Appeal from the Order of the Workmen's Compensation Appeal Board in case of Elizabeth Murray v. Philadelphia State Hospital, No. A-73991.
Mark R. Cuker, with him R. David Bradley, for petitioner.
Martin W. Bashoff, Special Assistant Attorney General, for respondents.
Judges Crumlish, Jr., DiSalle and Craig, sitting as a panel of three. Opinion by Judge Craig.
Section 440 of The Pennsylvania Workmen's Compensation Act*fn1 provides that reasonable attorney's fees shall be awarded to a claimant who prevails on a contested claim unless the record discloses a reasonable basis for the employer's or insurer's contest.
This case is an appeal from an order of the Workmen's Compensation Appeal Board (Board) which deleted a referee's award of attorney's fees while affirming his decision in favor of the claimant in all other particulars. The deletion of attorney's fees is the sole issue presented.
The record clearly establishes that claimant, a licensed practical nurse, fell and suffered a shoulder separation on her employer's premises on December 27, 1972. Claimant returned to work on March 12, 1973 while still experiencing pain and limitation of motion in her neck and shoulder area and continued to work until the severity of the pain forced her to leave work on January 21, 1974. She has continued medical consultation and treatment throughout the entire period, to the present.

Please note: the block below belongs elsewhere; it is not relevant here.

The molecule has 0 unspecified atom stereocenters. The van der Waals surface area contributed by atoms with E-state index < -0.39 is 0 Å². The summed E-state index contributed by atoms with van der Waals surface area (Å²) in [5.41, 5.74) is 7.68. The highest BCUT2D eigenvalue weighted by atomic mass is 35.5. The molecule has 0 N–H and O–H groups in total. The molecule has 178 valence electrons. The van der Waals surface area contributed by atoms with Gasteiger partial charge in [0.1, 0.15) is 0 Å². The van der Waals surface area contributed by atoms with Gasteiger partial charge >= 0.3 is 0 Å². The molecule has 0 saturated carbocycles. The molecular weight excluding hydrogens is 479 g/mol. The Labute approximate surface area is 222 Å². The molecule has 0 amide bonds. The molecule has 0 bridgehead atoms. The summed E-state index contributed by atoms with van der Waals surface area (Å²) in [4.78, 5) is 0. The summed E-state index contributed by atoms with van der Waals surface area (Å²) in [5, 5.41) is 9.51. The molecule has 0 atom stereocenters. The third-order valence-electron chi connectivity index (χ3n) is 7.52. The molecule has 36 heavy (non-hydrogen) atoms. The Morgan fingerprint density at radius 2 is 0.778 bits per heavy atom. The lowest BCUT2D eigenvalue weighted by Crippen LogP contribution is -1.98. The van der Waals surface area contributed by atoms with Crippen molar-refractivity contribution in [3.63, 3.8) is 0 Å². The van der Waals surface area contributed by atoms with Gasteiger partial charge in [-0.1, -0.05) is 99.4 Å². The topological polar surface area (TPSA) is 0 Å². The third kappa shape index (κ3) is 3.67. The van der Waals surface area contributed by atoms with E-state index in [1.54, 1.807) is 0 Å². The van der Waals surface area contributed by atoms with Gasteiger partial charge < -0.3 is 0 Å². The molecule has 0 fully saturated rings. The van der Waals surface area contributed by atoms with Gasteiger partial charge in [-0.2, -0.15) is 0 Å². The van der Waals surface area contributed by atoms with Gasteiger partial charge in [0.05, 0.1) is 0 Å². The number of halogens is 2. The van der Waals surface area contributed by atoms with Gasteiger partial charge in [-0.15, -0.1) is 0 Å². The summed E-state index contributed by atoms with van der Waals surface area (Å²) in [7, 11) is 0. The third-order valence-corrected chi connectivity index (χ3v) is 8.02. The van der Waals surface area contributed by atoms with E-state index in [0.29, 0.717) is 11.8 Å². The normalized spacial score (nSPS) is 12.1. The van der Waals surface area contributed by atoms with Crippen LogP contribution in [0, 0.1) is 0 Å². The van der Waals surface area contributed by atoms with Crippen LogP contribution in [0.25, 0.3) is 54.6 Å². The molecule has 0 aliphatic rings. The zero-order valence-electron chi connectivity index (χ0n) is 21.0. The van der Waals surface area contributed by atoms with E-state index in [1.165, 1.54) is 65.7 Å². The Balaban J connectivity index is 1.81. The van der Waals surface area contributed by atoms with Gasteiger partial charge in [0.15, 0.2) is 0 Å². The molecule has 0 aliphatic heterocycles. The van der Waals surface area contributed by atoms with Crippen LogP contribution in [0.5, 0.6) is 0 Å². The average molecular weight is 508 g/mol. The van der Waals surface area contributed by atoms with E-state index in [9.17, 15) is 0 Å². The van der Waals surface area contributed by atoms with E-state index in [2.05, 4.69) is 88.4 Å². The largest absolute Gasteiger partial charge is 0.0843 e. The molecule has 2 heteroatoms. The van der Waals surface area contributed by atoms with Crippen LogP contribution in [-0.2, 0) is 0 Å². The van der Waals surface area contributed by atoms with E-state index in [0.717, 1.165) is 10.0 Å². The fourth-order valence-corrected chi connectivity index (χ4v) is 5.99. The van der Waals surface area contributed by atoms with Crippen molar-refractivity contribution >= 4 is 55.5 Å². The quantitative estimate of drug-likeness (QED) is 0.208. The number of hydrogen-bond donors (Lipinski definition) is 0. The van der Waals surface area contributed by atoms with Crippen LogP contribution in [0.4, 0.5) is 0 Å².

She filed a petition for reinstatement of compensation on April 1, 1974, initiating the present case.
The Board's deletion of the award of attorney's fee was in reliance on Crangi Distributing Co. v. Workmen's Compensation Appeal Board, 17 Pa. Commonwealth Ct. 530, 333 A.2d 207 (1975), apparently on the basis that the referee made no specific finding of fact on the issue of reasonable contest. The law does not so provide.
Poli v. Workmen's Compensation Appeal Board, 34 Pa. Commonwealth Ct. 630, 384 A.2d 596 (1978), summarizes the governing approach to this kind of issue:
A specific finding of fact on the issue of reasonable basis is not required under the Crangi case, and, in fact, this Court has held that the question of reasonable contest, while including factual inquiries, is ultimately a question of law. Ball v. Workmen's Compensation Appeal Board, 19 Pa. Commonwealth Ct. 157, 340 A.2d 610 (1975). Here, by awarding attorney's fees to the Appellant, the referee concluded as a matter of law that the basis for the insurer's contest was unreasonable. See Ratchko v. Workmen's Compensation Appeal Board, 31 Pa. Commonwealth Ct. 585, 377 A.2d 1012
(1977). It is this question of law which is on ...